Abysmal performances from so-called giants of African football in the 2010 World Cup forced Africa to hang her hopes on the shoulders of Ghana‘s Black Stars. Africa could not afford to fizzle out of her own World Cup!
So it was that with all of Africa behind them, the young Ghanaian team went out on Wednesday night with one aim in mind – qualify to the next round of the World Cup, and qualify they did. It wasn’t pretty, it wasn’t smooth, and it didn’t come without wrecking some nerves, but the job was done.
Knowing how The Black Stars had not scored in open play throughout the World Cup, many supporters were tensed throughout the game. Several hours to the game, pockets of fans could be spotted in nervous debates over Ghana’s chances.
Fans kept the pressure bottle up in anticipation of a favourable result. And each time the Germans knocked on Ghana’s goal, one could literally feel the thickness of the tension. I lost count how many times my heart missed a beat or two as Ghana came close to score on a number of occasions.
Just when fans were beginning to believe Ghana was impermeable, the unexpected happened. Germany’s Mesut Oezil’s blazed a firry shot past the aging Richard Kingson. The Jabulani will not disappoint. Africa’s woes at its own World Cup appeared to have worsened.
But the gods of football would have the final say. The issue was not to be settled that easily. Word came in that Australia had beaten Serbia by a lone goal. The football mathematicians went to work immediately; even Black Stars players were caught on camera calculating Ghana’s chances based on this ray of hope.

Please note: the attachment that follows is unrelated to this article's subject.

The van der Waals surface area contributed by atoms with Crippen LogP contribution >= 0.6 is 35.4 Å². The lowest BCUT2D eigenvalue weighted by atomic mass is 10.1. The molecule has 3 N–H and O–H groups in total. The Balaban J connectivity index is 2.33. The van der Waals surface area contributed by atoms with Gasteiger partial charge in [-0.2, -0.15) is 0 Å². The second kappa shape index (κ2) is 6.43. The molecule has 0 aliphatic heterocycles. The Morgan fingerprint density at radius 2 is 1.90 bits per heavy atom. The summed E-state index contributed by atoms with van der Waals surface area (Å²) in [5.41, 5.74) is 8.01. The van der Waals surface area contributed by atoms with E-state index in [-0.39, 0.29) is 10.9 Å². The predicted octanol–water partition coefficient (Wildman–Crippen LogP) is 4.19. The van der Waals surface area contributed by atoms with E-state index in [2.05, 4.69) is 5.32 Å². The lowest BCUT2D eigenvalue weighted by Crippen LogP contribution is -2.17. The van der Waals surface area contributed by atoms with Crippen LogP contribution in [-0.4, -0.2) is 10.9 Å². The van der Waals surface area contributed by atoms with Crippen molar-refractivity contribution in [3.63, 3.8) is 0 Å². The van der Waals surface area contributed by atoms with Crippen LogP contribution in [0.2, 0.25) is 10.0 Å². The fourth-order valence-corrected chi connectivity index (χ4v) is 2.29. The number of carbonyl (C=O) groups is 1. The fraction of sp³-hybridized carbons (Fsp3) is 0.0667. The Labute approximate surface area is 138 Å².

A roar of excitement or perhaps sweet relief met the referee’s final whistle in the neighbourhoods of Accra. The 0-1 loss to Germany will not have any effect; Ghana will qualify to the second round of South Africa 2010. A win, a draw and a loss with two goals for [all of which came from penalties from handballs] and two goals against was all it took to keep Africa’s dream alive.
Jubilant fans poured onto the streets and pubs to let off tons of bottled up tension. Word from Kumasi’s ethereal Bantama High Street had it that fans partied deep into the night. Similar celebrations were reported from Wa in the Upper West Region. And although the joy of the fans might have been deeper if Ghana had beaten Australia and Germany, fans celebrated still went ahead to celebrate their relief from one of the most nerve-racking day in Ghanaian football history.
They knew that it wasn’t pretty, but they tooted their car horns and blew their vuvuzelas to ear-jarring decibels anyway. Fans were not unaware that Ghana only qualified by the skin of the teeth, but they waved their flags all night anyway. ‘Pity today is a Wednesday. Had it been a weekend, I would have tripled my sales.’ A bar operator at Lapaz, a suburb of Accra told me.
It wasn’t pretty, but the job was done. One gets a sense of déjà vu already. At the African Nations Cup, Angola 2010, Ghana lost to the Ivory Coast in the Group stages, yet it was Ghana’s anthem which was played in the final.
Milovan Rajevac has his work cut out for him. Although Ghana’s counter attack and defence seems to have improved, the general consensus among Ghanaian fans is that Rajevac needs to work on his team’s goal scoring abilities if Ghana is to overcome the United States and go on to meet Uruguay, South Korea and others.